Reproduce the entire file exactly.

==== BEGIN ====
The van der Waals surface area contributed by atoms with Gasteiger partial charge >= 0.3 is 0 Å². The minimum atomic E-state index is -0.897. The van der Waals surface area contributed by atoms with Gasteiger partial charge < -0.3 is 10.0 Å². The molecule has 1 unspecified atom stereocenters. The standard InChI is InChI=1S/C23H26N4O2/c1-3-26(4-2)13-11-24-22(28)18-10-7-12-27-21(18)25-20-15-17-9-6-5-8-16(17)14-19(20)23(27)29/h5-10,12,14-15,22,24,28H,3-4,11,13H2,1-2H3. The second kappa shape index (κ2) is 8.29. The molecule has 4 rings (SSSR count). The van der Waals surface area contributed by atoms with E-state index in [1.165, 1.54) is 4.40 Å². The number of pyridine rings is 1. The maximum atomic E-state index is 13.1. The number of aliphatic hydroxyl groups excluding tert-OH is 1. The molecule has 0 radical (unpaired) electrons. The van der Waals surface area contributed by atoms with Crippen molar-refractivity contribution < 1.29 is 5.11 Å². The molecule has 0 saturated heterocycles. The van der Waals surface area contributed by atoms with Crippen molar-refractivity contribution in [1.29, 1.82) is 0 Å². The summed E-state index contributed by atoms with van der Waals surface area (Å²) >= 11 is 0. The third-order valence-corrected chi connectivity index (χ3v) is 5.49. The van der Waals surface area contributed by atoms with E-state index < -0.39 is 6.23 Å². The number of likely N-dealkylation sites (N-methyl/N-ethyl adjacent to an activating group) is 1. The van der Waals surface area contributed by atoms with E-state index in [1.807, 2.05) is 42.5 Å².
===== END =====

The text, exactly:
The van der Waals surface area contributed by atoms with Gasteiger partial charge >= 0.3 is 0 Å². The minimum atomic E-state index is -0.897. The van der Waals surface area contributed by atoms with Gasteiger partial charge < -0.3 is 10.0 Å². The molecule has 1 unspecified atom stereocenters. The standard InChI is InChI=1S/C23H26N4O2/c1-3-26(4-2)13-11-24-22(28)18-10-7-12-27-21(18)25-20-15-17-9-6-5-8-16(17)14-19(20)23(27)29/h5-10,12,14-15,22,24,28H,3-4,11,13H2,1-2H3. The second kappa shape index (κ2) is 8.29. The molecule has 4 rings (SSSR count). The van der Waals surface area contributed by atoms with E-state index in [1.165, 1.54) is 4.40 Å². The number of pyridine rings is 1. The maximum atomic E-state index is 13.1. The number of aliphatic hydroxyl groups excluding tert-OH is 1. The molecule has 0 radical (unpaired) electrons. The van der Waals surface area contributed by atoms with Crippen molar-refractivity contribution < 1.29 is 5.11 Å². The molecule has 0 saturated heterocycles. The van der Waals surface area contributed by atoms with Crippen molar-refractivity contribution in [1.29, 1.82) is 0 Å². The summed E-state index contributed by atoms with van der Waals surface area (Å²) >= 11 is 0. The third-order valence-corrected chi connectivity index (χ3v) is 5.49. The van der Waals surface area contributed by atoms with E-state index < -0.39 is 6.23 Å². The number of likely N-dealkylation sites (N-methyl/N-ethyl adjacent to an activating group) is 1. The van der Waals surface area contributed by atoms with E-state index in [1.807, 2.05) is 42.5 Å².